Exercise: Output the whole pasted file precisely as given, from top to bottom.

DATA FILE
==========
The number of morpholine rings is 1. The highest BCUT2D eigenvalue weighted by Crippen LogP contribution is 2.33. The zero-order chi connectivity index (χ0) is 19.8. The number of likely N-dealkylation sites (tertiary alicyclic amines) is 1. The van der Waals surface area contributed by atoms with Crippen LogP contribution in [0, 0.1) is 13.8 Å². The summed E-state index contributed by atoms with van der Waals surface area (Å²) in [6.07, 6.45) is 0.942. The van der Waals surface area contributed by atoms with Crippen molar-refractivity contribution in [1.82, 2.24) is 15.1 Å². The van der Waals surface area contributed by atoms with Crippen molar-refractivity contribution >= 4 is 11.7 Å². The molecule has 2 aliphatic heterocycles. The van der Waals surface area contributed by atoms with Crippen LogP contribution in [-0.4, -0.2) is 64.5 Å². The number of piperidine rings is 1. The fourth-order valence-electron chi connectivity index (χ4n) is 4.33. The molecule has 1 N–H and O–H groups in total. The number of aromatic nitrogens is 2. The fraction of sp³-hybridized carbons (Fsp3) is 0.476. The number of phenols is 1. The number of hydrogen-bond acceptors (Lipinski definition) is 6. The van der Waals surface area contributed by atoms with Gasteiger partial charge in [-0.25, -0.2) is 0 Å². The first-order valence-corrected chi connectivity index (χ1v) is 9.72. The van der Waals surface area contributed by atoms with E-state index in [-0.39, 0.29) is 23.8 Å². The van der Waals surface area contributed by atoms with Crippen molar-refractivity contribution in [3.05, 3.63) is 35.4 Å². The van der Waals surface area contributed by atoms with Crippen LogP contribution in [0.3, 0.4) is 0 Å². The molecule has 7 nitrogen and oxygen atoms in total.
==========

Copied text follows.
The number of morpholine rings is 1. The highest BCUT2D eigenvalue weighted by Crippen LogP contribution is 2.33. The zero-order chi connectivity index (χ0) is 19.8. The number of likely N-dealkylation sites (tertiary alicyclic amines) is 1. The van der Waals surface area contributed by atoms with Crippen LogP contribution in [0, 0.1) is 13.8 Å². The summed E-state index contributed by atoms with van der Waals surface area (Å²) in [6.07, 6.45) is 0.942. The van der Waals surface area contributed by atoms with Crippen molar-refractivity contribution in [1.82, 2.24) is 15.1 Å². The van der Waals surface area contributed by atoms with Crippen molar-refractivity contribution >= 4 is 11.7 Å². The molecule has 2 aliphatic heterocycles. The van der Waals surface area contributed by atoms with Crippen LogP contribution in [-0.4, -0.2) is 64.5 Å². The number of piperidine rings is 1. The fourth-order valence-electron chi connectivity index (χ4n) is 4.33. The molecule has 1 N–H and O–H groups in total. The number of aromatic nitrogens is 2. The fraction of sp³-hybridized carbons (Fsp3) is 0.476. The number of phenols is 1. The number of hydrogen-bond acceptors (Lipinski definition) is 6. The van der Waals surface area contributed by atoms with Gasteiger partial charge in [-0.25, -0.2) is 0 Å². The first-order valence-corrected chi connectivity index (χ1v) is 9.72. The van der Waals surface area contributed by atoms with E-state index in [-0.39, 0.29) is 23.8 Å². The van der Waals surface area contributed by atoms with Crippen molar-refractivity contribution in [3.05, 3.63) is 35.4 Å². The van der Waals surface area contributed by atoms with Crippen LogP contribution in [0.3, 0.4) is 0 Å². The molecule has 7 nitrogen and oxygen atoms in total.